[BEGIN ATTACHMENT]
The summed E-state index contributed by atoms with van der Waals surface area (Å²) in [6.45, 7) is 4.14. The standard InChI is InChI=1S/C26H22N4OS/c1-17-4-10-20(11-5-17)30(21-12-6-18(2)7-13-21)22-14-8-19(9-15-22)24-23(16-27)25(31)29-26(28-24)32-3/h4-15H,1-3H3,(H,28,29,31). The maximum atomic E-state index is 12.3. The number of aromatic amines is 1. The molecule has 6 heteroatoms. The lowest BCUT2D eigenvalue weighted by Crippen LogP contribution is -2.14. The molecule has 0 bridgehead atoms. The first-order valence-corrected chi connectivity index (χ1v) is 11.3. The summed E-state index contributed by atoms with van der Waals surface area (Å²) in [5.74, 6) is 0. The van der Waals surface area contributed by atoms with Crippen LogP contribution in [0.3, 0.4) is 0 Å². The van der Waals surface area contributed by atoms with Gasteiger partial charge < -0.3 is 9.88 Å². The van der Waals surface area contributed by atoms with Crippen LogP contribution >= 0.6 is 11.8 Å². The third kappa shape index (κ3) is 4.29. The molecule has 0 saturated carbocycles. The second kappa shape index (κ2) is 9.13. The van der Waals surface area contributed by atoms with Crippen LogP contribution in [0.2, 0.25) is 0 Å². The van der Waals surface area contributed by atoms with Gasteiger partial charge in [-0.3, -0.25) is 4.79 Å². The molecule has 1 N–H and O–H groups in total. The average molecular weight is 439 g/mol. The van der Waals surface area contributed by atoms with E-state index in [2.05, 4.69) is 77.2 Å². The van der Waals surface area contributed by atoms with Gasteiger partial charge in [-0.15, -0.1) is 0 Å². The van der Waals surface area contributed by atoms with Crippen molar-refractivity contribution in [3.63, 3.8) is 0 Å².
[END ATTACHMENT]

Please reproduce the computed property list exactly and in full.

The summed E-state index contributed by atoms with van der Waals surface area (Å²) in [6.45, 7) is 4.14. The standard InChI is InChI=1S/C26H22N4OS/c1-17-4-10-20(11-5-17)30(21-12-6-18(2)7-13-21)22-14-8-19(9-15-22)24-23(16-27)25(31)29-26(28-24)32-3/h4-15H,1-3H3,(H,28,29,31). The maximum atomic E-state index is 12.3. The number of aromatic amines is 1. The molecule has 6 heteroatoms. The lowest BCUT2D eigenvalue weighted by Crippen LogP contribution is -2.14. The molecule has 0 bridgehead atoms. The first-order valence-corrected chi connectivity index (χ1v) is 11.3. The summed E-state index contributed by atoms with van der Waals surface area (Å²) in [5.74, 6) is 0. The van der Waals surface area contributed by atoms with Crippen LogP contribution in [0.3, 0.4) is 0 Å². The van der Waals surface area contributed by atoms with Gasteiger partial charge < -0.3 is 9.88 Å². The van der Waals surface area contributed by atoms with Crippen LogP contribution >= 0.6 is 11.8 Å². The third kappa shape index (κ3) is 4.29. The molecule has 0 saturated carbocycles. The second kappa shape index (κ2) is 9.13. The van der Waals surface area contributed by atoms with Crippen LogP contribution in [0.2, 0.25) is 0 Å². The van der Waals surface area contributed by atoms with Gasteiger partial charge in [-0.3, -0.25) is 4.79 Å². The molecule has 1 N–H and O–H groups in total. The average molecular weight is 439 g/mol. The van der Waals surface area contributed by atoms with E-state index in [2.05, 4.69) is 77.2 Å². The van der Waals surface area contributed by atoms with Gasteiger partial charge in [-0.15, -0.1) is 0 Å². The van der Waals surface area contributed by atoms with Crippen molar-refractivity contribution in [3.63, 3.8) is 0 Å².